I have shamelessly been absent from the blogosphere. I must admit to drowning a bit in grant applications and the Bloomington Early Music Festival's production of Monteverdi's "L'Orfeo". This is the 400th anniversary year of its premier in Mantua. It is the earliest opera still widely performed so this is the year for numerous performances, like Glimmerglass' entire Orpheus season (and after all that Mozart some Monteverdi is nice). I'm also preparing to teach the summer opera workshop at Indiana University, so it is a busy time.
I will make amends with several links each illustrating a different facet of the ideas recently running around in my head and about which I've been too busy to write extensively. This first one has to do with the financial situation of arts organizations (in this case in San Francisco). It makes the head swirl to look at all these numbers, but it certainly is informative. I would be silly to think that we are in the clear because of this recent grant. We are still seeking lots of funding for the coming season and beyond. 2008-2009 and 2009-2010 are shaping up to be big and exciting if we can back them up financially...there's always that isn't there?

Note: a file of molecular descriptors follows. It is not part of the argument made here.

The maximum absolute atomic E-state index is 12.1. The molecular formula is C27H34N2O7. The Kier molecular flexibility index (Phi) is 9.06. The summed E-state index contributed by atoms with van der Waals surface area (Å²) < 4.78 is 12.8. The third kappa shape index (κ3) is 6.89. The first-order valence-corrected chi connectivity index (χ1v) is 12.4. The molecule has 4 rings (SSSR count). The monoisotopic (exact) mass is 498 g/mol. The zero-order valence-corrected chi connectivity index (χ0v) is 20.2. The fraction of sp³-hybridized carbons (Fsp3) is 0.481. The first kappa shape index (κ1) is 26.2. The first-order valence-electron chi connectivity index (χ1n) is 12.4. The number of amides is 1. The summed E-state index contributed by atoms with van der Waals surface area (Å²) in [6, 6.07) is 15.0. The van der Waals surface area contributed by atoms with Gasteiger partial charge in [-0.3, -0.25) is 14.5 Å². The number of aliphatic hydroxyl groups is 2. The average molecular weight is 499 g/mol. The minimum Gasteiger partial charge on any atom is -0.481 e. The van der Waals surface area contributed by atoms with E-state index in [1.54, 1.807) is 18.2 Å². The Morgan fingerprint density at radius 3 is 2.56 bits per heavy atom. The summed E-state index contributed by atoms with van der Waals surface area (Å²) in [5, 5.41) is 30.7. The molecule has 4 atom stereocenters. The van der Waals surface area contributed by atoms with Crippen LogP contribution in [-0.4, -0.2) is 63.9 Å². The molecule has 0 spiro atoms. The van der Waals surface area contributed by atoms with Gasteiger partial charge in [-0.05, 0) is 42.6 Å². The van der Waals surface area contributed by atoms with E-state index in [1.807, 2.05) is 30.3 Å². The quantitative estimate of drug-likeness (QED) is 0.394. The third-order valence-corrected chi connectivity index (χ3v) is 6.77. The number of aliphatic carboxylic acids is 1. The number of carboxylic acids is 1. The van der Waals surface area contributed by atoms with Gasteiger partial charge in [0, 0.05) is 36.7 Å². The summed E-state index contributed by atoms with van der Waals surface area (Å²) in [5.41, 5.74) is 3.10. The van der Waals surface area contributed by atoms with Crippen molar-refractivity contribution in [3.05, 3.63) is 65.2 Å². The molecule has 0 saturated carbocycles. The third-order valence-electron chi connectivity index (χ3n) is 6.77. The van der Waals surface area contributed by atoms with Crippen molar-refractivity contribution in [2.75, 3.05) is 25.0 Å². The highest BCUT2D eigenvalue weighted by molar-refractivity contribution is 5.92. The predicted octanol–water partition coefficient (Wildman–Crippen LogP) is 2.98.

This second one is related to my recent comments on the MET simulcasts. Apparently they are doing well commercially, more than any one anticipated. The meeting of opera as a genre with creative use of new media is really exciting. I look forward to finding ways for AOT to be a part of this beyond just this blog, our Youtube videos, and hopefully upcoming Podcasts. I think this picture sums it all up!
And this third one is related to my more recent post of new or rather not so new opera. With a composition background and as an avant-guard director (whatever that means) I have to admit I have a bias for art that pushes the boundaries of exploration and isn't nailed referentially to works of the past. That said, the most interesting piece described here sounds like the Zorn, not surprisingly the piece the reviewer seems to dislike the most (citing its lack of narrative...ah yes, that old song).
I hope these links will provide interesting reading and buy me some measure of forgivness for not writing more. They are all reflections of the ideas running a muck at AOT lately - from the most practical of financial concerns to the artistic issues in creating "new" work, with the developmental collision of opera and technology snuggled nicely in the middle.